The picture above shows the lawn outside my studio after an episode of sun burn. I’ve done it before when leaving mirrors outside to dry after cleaning them. This time it was a load of dalle de verre - slabs of thick glass that concentrated the sun’s midsummer rays on to the grass before I had time to pick them up and polish them. Lots of people think it’s an art form.
The pattern has been there for three weeks and I have been looking at it in combination with the crazy paving cobbles of the adjacent terrace, which I know well as I made a glass panel in 2007 that faithfully copied the contours of the stones. I loved making this, switching my brain off while I copied rather than invented a pattern, but as you may know I am always suspicious that the work won’t be any good if I’m enjoying myself too much.
I was disappointed in the panel when I got it out to look at again, apart from the success of the colour combination which resulted in a thin yellow outline to each stone (see detail below - can’t remember how I did that!) and the delicate scalpel cutting in neat facets rather than curves.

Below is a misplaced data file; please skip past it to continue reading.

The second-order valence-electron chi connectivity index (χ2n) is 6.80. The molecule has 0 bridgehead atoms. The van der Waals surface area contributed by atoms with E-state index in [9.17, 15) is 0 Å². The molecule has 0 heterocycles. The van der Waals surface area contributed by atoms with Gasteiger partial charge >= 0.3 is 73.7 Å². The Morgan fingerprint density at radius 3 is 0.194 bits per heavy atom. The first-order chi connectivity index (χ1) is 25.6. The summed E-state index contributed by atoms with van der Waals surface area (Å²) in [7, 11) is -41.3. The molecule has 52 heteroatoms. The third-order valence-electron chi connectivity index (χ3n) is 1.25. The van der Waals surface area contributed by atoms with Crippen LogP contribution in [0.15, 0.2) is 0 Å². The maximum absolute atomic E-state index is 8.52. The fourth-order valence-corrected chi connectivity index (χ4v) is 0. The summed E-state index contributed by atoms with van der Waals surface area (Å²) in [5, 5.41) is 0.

I have continued with this garden/cobbled theme in lots of commissioned work ever since. Above is a detail and a sample of one of four panels for Yate Library that I made in 2009. Here the random shapes are derived from the stones on the wall of an ancient barn with an anemone cutting across the sandblasted lines.
Things got more complicated a couple of years later when I had a commission for a health facility in Dorchester (see details below). Here the plants are marigolds drawn in a schematic way under the cobbles and in a graphic style on top of them. The patterns in this design came from chicken wire (obviously) and a marbled endpaper for the green lines.
Although I really like both of those commissions, they weren’t in my head this month as I drew out a new commission for a building in Thornbury, South Gloucestershire (see design below). Here I disguised some flowers and leaves amongst the cobbles in the manner of an oriental carpet. I’ve concluded that a design of cobbles alone is just too boring. It doesn’t provide the links with nature that is a traditional part of ornamentation for architecture, so here branches cut across the cobbles with flower heads that are pale blue and shaped like clouds.